Farts and Friars, Rebellion and Wrath: A Response to Thomas Dixon

Paul Megna is a Postdoctoral Research Fellow with the Australian Research Council Centre of Excellence for the History of Emotions, based at The University of Western Australia. He is currently developing a project on emotion and ethics in medieval and medievalist drama. He was awarded a PhD in English by the University of California, Santa Barbara, for his dissertation titled ‘Emotional Ethics in Middle English Literature’.

This is the third in a three part series of posts on Anger.  The first, ‘Angers past or anger’s past?’ was written by Thomas Dixon, Director of the Centre for the History of the Emotions at Queen Mary University of London. In this post, Thomas confronts the problems posed by the wide variety of terms that have been used to refer to anger-like emotions in other languages and other eras. The second, Translating ‘Anger’ in the Sixteenth Century: A Response to Thomas Dixon (Kind Of) was written by Kirk Essary, a Postdoctoral Research Fellow at The University of Western Australia.  All posts have also been published on the Queen Mary University of London History of Emotions Blog.

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In his recent post, Thomas Dixon argues that historians of emotion should avoid too readily conflating our contemporary understanding of anger with those espoused by the denizens of the past societies that we study. This is, of course, a crucial point and to argue against it would not only pay short shrift to the very real linguistic, phenomenological and ethical distinctions between our anger (or, since there are important differences between the ways that contemporary English-speakers conceive of anger, our angers) and angers past, but would also downplay the important cultural work of studying the history of anger in the first place. Nevertheless, I worry that too much focus on the divergence between our post-Darwin, post-Ekman understanding of anger and that of, say, Geoffrey Chaucer runs the risk of ignoring the equally important ways that angers past remain recognisable to us today.

Take, for example, a hilarious (at least in my humble opinion) moment in Chaucer’s Summoner’s Tale.[1] A greedy, sanctimonious friar is visiting his long-time patron Thomas, who lies on his deathbed. Thomas is angry with the friar since he has given ‘many a pound’ (III.1950–51) to friars, but never seems to fare better for his donations. After the Friar delivers a long, condemnatory sermon on the evils of wrath, Thomas becomes still angrier, but conceals his indignation and offers to give the friar yet another gift, as long as he agrees to split it amongst all of his brothers. Thomas instructs the friar to reach beneath his buttocks and, when the latter obeys, Thomas farts more loudly than any horse ever did, leaving the friar insane with anger, cursing Thomas through clenched teeth. My point is simple: modern readers both understand the friar’s anger and ‘get’ the Summoner’s joke. Even if we are totally unaware that friars were often lampooned in Chaucer’s time for spreading rage by usurping the sacramental business of local parsons, we grasp why the friar is angry because we would also probably be angry if we, upon being offered a gift, received instead a handful of farts. I daresay Thomas’s trick might enrage even the stoic Inuit Kigeak, Jean L. Brigg’s adopted father, discussed in another recent post by Thomas Dixon. Taken out of context, Thomas’s trick is not necessarily funny (it would not be funny if it happened to Kigeak), but I am able to laugh at the Summoner’s friar’s angry reaction to the trick because it proves him a hypocrite for preaching against the evils of anger. Despite arising from a radically different cultural milieu than my own, Chaucer’s depictions of anger and solicitations of laughter translate well, to borrow a phrase from Maxine Hong Kingston.[2] If they did not, I might have chosen a very different career path.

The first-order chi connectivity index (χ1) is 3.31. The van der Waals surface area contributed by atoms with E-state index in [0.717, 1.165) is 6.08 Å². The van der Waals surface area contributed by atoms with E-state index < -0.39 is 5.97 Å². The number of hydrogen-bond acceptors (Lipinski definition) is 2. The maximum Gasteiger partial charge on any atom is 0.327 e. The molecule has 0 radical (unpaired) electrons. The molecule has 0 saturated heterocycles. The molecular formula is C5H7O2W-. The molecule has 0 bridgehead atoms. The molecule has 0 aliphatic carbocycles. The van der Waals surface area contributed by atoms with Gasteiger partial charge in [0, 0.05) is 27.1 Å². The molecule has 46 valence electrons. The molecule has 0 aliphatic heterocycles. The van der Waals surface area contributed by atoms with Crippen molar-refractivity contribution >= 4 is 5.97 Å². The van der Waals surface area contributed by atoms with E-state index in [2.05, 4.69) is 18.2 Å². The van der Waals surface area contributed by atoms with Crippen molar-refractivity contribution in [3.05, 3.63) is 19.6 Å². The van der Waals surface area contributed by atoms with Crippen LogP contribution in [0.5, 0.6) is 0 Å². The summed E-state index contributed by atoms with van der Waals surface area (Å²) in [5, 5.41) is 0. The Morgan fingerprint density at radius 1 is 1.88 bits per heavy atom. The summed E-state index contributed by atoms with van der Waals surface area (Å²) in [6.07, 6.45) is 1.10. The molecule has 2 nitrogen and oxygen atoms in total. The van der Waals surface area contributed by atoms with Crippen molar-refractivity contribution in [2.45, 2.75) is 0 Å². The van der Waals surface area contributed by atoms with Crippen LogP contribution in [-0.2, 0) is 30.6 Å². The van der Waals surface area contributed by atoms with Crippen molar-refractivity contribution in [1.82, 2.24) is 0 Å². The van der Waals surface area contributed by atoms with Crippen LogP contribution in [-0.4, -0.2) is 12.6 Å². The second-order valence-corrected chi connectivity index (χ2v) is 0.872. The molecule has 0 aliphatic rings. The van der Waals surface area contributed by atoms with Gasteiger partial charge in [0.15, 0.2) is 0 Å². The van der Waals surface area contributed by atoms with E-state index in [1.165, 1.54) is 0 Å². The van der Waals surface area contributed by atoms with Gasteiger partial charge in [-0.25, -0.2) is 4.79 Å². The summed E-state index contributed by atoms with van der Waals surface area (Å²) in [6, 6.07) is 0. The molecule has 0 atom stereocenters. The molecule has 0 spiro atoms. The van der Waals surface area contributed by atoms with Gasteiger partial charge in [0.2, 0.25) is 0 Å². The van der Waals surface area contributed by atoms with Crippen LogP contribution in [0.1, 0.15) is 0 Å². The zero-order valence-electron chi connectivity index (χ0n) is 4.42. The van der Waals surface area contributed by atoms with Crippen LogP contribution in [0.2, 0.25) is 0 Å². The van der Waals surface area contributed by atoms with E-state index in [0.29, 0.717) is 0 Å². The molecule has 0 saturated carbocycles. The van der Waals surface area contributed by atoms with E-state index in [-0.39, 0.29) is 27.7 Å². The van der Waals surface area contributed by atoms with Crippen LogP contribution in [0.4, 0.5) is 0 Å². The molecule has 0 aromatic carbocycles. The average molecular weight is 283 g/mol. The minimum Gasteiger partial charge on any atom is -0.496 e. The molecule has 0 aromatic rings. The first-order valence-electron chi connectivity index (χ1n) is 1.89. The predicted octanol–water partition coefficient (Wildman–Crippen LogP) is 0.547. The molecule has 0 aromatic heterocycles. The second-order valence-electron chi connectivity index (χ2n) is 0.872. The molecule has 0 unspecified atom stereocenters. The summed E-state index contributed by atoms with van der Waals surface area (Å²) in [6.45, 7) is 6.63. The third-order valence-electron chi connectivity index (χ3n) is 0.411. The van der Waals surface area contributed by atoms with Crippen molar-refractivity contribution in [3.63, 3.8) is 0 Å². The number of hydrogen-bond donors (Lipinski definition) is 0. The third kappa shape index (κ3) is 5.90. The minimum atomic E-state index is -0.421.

the_summoner_-_ellesmere_chaucer
Figure 1: The Summoner in the Ellesmere manuscript of Chaucer’s Canterbury Tales. Image courtesy of Wikimedia Commons.

As Dixon points out, medieval Europeans strongly associated anger with the mortal sin of wrath. Medieval discourses on wrath, however, rarely conflate anger and sin entirely and often explicitly demarcate sinful anger from righteous anger. Elsewhere in Chaucer’s Canterbury Tales, in The Parson’s Tale,[3] we get a thoroughgoing definition of sinful wrath, as well as its remedial virtues. Although the Parson does not prescribe righteous anger as the remedy for sinful anger, he does introduce his discussion of sinful wrath by positing that not all anger is sinful: ‘Ire is in two maneres; that oon of hem is good, and that oother is wikked’ (X.537). Good ire, for the Parson, is ‘withouten bitternesse’ and directed at ‘wikkednesse’, rather than the purveyor thereof (X.538–40). Supporting his discussion of righteous anger, the Parson cites Psalms 4.4 (the translation history of which Kirk Essary discusses in his recent post): ‘Irascimini et nolite peccare’ (‘Be angry and don’t sin’). In discussing sinful anger, the Parson introduces another split, this time between sudden or hasty ire, which occurs ‘withouten [. . .] consentynge of resoun’ and is therefore a venial sin, and ‘wikked’ anger, to which reason consents, making it a mortal sin (X.540–42). Once again, the finer points of Chaucerian anger are caught up in a sacramental theology that is quite foreign to some, though certainly not all, modern readers. As Thomas Dixon puts it, ‘[t]here is a substantive difference – phenomenologically and emotionally, morally and metaphysically – between committing the deadly sin ira and expressing the modern emotion of “anger” as conceived by a psychologist like Paul Ekman’.